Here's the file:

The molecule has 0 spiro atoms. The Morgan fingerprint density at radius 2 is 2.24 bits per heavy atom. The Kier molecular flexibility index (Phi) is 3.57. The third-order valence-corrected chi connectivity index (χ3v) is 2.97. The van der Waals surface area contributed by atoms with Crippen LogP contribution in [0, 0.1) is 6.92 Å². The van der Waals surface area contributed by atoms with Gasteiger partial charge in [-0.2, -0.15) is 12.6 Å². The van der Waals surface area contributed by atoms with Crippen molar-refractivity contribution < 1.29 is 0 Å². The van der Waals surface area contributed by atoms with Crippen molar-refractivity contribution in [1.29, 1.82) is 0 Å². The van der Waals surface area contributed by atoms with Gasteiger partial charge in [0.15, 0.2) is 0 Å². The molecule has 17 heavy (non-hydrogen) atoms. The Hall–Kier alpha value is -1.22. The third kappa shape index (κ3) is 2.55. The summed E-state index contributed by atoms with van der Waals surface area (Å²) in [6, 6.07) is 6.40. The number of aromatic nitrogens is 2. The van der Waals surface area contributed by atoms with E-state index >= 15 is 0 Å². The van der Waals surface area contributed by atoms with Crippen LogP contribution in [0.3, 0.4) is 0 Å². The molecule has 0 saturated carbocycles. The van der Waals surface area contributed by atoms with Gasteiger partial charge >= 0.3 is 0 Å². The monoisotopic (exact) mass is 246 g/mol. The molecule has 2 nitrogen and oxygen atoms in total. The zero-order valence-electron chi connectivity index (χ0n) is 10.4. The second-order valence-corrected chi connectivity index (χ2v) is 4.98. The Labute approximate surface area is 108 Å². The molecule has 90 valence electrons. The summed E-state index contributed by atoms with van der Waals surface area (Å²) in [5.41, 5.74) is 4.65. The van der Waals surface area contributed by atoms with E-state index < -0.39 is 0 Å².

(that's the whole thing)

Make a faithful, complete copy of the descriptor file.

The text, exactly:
The molecule has 0 spiro atoms. The Morgan fingerprint density at radius 2 is 2.24 bits per heavy atom. The Kier molecular flexibility index (Phi) is 3.57. The third-order valence-corrected chi connectivity index (χ3v) is 2.97. The van der Waals surface area contributed by atoms with Crippen LogP contribution in [0, 0.1) is 6.92 Å². The van der Waals surface area contributed by atoms with Gasteiger partial charge in [-0.2, -0.15) is 12.6 Å². The van der Waals surface area contributed by atoms with Crippen molar-refractivity contribution < 1.29 is 0 Å². The van der Waals surface area contributed by atoms with Crippen molar-refractivity contribution in [1.29, 1.82) is 0 Å². The van der Waals surface area contributed by atoms with Gasteiger partial charge in [0.15, 0.2) is 0 Å². The molecule has 17 heavy (non-hydrogen) atoms. The Hall–Kier alpha value is -1.22. The third kappa shape index (κ3) is 2.55. The summed E-state index contributed by atoms with van der Waals surface area (Å²) in [6, 6.07) is 6.40. The number of aromatic nitrogens is 2. The van der Waals surface area contributed by atoms with E-state index >= 15 is 0 Å². The van der Waals surface area contributed by atoms with Crippen LogP contribution in [0.3, 0.4) is 0 Å². The molecule has 0 saturated carbocycles. The van der Waals surface area contributed by atoms with Gasteiger partial charge >= 0.3 is 0 Å². The monoisotopic (exact) mass is 246 g/mol. The molecule has 2 nitrogen and oxygen atoms in total. The zero-order valence-electron chi connectivity index (χ0n) is 10.4. The second-order valence-corrected chi connectivity index (χ2v) is 4.98. The Labute approximate surface area is 108 Å². The molecule has 90 valence electrons. The summed E-state index contributed by atoms with van der Waals surface area (Å²) in [5.41, 5.74) is 4.65. The van der Waals surface area contributed by atoms with E-state index < -0.39 is 0 Å².